These five ‘gangsta’ slaves made some of the most daring escapes we’ll never forget

Mildred Europa Taylor Feb 12, 2020 at 12:00pm

February 12, 2020 at 12:00 pm | History, Opinions & Features

Mildred Europa Taylor

Mildred Europa Taylor | Associate Editor

February 12, 2020 at 12:00 pm | History, Opinions & Features

Ellen Craft dressed as a white male planter. Photo: Black Then

Ellen Craft

Born in 1826 in Clinton, Georgia, light-skinned slave Ellen Craft married William in 1846 while they were still being held in slavery by different owners. And since they both did not want to raise their future children in slavery, they made plans to escape.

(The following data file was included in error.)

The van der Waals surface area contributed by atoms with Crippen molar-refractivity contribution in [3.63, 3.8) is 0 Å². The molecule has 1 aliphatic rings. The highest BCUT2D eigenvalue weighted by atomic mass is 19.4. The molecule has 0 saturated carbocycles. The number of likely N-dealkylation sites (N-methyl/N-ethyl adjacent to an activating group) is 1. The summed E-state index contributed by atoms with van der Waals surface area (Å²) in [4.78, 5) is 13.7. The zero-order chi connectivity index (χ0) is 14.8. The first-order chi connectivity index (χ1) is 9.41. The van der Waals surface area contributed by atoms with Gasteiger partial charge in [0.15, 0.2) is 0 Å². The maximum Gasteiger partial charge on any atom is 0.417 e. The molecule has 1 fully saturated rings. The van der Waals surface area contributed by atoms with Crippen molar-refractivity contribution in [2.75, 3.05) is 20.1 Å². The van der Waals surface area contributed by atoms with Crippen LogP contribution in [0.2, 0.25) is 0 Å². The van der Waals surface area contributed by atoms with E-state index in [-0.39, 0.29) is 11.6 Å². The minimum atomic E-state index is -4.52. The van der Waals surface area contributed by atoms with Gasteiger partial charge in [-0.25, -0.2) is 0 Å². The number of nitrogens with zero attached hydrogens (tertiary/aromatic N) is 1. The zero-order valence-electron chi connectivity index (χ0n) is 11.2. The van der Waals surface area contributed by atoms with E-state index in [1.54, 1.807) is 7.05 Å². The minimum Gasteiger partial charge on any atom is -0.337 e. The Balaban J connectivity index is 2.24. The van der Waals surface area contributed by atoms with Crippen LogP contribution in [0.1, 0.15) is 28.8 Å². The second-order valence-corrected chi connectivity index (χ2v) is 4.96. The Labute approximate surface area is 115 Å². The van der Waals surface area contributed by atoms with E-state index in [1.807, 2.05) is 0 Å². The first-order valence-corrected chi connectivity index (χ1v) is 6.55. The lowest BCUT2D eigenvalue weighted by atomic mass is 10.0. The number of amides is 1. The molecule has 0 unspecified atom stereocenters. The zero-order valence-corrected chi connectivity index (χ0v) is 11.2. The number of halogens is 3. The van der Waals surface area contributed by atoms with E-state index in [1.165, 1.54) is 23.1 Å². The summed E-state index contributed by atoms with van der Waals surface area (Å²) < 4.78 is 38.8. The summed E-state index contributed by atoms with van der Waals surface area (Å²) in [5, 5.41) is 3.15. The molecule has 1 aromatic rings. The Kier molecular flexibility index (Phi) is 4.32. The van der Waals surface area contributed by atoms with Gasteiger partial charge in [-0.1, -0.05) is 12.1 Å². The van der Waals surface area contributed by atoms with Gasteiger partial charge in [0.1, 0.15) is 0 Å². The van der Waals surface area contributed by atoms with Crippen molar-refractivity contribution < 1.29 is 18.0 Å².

Using Ellen’s skin tone as an advantage, they pretended to be a white master and her a slave to board trains and a steamboat to reach freedom. In December 1848, Ellen cut her hair, dressed in men’s clothing and feigned sickness to limit conversation during their journey to freedom. She also wore a sling to hide the fact that she could not write. The Crafts rode first class, stayed in fancy hotels and Ellen dined with a steamboat captain.

On December 21, 1848, the couple boarded a steamship and were able to reach Philadelphia. They stayed with some abolitionists before moving to Boston. Due to slave catchers, the Crafts traveled to Portland, Oregon, and eventually to England where they lived and raised a family. They made a living by conducting speaking engagements about slavery in the United States and recounting their escape. 

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